A week or two ago, I wrote about Apple opening the USB-C-to-Lightning cable market up to third parties after a couple of years of lock-in. Today I’m back with a quick update on one of the two cables I’ve seen, in case you’re looking to rapid-charge an iPhone 8 or later, or an iPad Pro, with Lightning.
First look at the PowerLine II cable
The cable is in Anker’s PowerLine II highly durable cable line, rated for 12,000 bends.
Here you see the Anker cable coiled with the Apple cable, alongside three of the USB-PD chargers I tried it out with. The cable is thicker and looks and feels sturdier than the Apple cable. It comes with a Velcro tie to coil the cable safely, which is a nice touch.
Charging sources tested:
- Anker PowerPort Atom PD 1 (30W GaN PD charger, non-folding plug, $29.99)
- RavPower PD Pioneer (45W GaN PD charger, folding plug, $54.99)
- Monoprice Obsidian Speed (45W PD charger, folding plug, $16.99 at Monoprice)
- Apple 61W USB-C Power Adapter ($69, not pictured)
- ZMI PowerPack 20000 / QB820 (45W PD battery pack, not pictured, $69.95)
Also fully expected to work (but not tested or pictured):
One upside to the Apple chargers is that you can find Apple stores (and other retailers like Best Buy and Fry’s who sell Apple products) all over the place. In an emergency, you can pick up a charger without waiting for shipping. I had to do this with an 87W charger to keep my Dell XPS 15 9550 running during a trip to Las Vegas a couple of years ago.
Trying out the cable with iPad Pro 12.9″ (2015)
The testing was pretty simple. This time, I used the new Klein Tools ET920 tester (chosen because it has a captive USB-C cable rather than the dongle-style connection of the Plugable and Satechi testers). The tester does not cross the streams, so to speak, so to test USB-C output you have to use the USB-C input (same goes for USB-A).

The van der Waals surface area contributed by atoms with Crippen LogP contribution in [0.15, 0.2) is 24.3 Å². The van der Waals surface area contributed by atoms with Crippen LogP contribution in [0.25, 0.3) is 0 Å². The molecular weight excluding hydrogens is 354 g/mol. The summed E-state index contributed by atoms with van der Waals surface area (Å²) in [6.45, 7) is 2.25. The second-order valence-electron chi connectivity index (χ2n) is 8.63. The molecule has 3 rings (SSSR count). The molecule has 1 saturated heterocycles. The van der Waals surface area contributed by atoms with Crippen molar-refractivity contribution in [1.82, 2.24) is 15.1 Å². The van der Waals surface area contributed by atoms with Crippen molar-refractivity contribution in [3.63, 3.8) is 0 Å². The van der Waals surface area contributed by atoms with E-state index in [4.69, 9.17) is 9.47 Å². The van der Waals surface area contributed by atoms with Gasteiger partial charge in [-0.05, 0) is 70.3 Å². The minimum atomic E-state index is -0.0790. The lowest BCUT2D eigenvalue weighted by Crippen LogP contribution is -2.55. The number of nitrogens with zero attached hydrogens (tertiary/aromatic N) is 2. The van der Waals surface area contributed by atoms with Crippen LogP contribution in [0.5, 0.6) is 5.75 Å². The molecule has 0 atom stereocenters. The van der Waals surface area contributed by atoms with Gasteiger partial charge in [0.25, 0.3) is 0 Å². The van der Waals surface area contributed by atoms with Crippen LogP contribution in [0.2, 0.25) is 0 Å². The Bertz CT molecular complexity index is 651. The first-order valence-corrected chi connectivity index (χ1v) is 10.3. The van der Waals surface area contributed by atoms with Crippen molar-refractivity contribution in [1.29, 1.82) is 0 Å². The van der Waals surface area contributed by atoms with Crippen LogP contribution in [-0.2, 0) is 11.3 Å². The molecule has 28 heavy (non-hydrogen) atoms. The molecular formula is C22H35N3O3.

I plugged the tester’s USB-C input into each of the chargers shown above, connected the Anker Powerline II cable to the output and to the 12.9″ iPad Pro 12.9″ (2015 model), and watched for the voltage bounce.
As you see in the photos, charging started at about 5V/2A, and about 8 seconds later, the voltage jumped to nearly 15V as expected. This was the same behavior as with the Apple cables.
This is not a surprising review or result; Anker does cables well, and the chip that makes the USB-C to Lightning rapid charging possible is licensed from Apple. However, I’d have been hesitant to recommend it without trying it out myself.
Based on my use of the Anker PowerLine II charging cable, I’m comfortable recommending it, and with a number of Lightning devices in the house, I can always use another charging cable.
The Cascade Cables version discussed in the earlier post is expected in April. While they did not yet respond to my inquiry about testing with 28W rapid-charge devices like the iPhone 8 and later, and iPad Pro models with Lightning, it seems likely that they will work. Watch for an update in two months on that.
Have you upgraded your Lightning charging options from the ones that came in the box? Any thoughts or questions on charging options? Share in the comments, and I’ll answer if I can.